Heat flux plates are commonly used to measure soil heat flux, a component of the surface energy balance. The plate method is simple and precise, but several previous studies have demonstrated the potential for relatively large errors. Here we present the results of in situ tests of the plate method, and we describe some promising alternative methods. Summertime soil heat flux was measured with heat flux plates and with two alternative methods at each of three sites. In total, three alternative methods were used: a single probe gradient method, a three needle gradient method, and a self-calibrating plate method. The standard plate method underestimated the magnitude of the heat flux by 18 to 66% depending on the site and type of plate. Agreement between the alternative methods was good with discrepancies ranging from 2 to 6%. The plates underestimate flux apparently due to a combination of low plate thermal conductivity, thermal contact resistance, and latent heat transfer effects. The three needle gradient method for measuring heat flux performed well at all three sites, providing a good alternative to the standard plate method. The self-calibrating plate method performed well at the one site where it was tested and may also be a good alternative. Increased adoption of these methods should lead to more accurate soil heat flux and surface energy balance data.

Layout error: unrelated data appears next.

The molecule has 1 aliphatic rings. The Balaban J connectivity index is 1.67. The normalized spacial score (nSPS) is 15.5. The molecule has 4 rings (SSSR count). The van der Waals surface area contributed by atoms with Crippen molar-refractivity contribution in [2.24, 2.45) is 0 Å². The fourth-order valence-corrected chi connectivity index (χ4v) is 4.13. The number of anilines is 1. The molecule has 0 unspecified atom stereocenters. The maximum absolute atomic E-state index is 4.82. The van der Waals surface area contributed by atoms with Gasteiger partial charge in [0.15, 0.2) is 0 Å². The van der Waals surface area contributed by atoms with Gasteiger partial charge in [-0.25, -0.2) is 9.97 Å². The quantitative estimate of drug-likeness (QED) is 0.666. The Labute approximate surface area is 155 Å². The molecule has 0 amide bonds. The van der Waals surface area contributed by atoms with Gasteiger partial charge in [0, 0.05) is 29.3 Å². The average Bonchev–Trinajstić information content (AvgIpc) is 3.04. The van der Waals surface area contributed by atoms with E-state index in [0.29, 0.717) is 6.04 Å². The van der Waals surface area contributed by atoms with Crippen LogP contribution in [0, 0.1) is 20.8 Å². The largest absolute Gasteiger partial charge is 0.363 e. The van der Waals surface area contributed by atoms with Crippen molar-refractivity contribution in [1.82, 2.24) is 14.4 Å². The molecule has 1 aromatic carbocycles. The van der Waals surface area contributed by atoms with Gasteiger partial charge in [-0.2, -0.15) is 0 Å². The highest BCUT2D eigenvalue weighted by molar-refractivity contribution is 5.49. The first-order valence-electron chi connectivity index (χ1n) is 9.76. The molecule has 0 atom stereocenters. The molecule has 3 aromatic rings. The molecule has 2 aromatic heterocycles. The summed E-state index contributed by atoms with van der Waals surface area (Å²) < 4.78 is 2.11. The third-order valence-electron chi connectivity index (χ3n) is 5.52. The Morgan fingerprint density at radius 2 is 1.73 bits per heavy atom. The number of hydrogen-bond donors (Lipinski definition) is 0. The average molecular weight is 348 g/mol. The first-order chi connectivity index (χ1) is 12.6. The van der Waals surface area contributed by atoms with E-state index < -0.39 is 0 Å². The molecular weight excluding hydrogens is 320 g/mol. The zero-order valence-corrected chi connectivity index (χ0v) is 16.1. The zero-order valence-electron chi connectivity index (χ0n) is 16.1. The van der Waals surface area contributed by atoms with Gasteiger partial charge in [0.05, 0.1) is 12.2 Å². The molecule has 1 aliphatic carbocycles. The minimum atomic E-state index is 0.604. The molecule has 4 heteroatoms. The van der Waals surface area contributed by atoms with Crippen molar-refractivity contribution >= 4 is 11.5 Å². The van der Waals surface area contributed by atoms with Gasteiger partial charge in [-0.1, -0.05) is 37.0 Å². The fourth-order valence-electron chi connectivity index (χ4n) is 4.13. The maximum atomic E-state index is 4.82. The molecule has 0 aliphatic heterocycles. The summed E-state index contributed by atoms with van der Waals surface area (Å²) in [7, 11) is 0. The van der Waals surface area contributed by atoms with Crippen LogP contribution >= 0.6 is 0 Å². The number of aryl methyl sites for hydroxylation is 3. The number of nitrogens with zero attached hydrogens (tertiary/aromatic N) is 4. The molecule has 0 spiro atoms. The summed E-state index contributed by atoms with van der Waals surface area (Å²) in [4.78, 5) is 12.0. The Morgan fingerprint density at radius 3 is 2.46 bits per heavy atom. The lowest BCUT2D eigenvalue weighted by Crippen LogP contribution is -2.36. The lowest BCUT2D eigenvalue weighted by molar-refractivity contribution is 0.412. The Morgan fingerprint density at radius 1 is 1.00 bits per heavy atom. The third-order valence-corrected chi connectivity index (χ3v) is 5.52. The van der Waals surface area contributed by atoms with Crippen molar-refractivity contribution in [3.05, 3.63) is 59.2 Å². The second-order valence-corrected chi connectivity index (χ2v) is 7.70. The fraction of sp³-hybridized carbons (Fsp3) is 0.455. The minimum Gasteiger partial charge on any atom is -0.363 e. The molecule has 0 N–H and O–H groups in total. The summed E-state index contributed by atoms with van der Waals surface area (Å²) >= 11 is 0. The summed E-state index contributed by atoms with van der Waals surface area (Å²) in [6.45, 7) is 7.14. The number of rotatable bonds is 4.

Available at: http://works.bepress.com/robert-horton/61/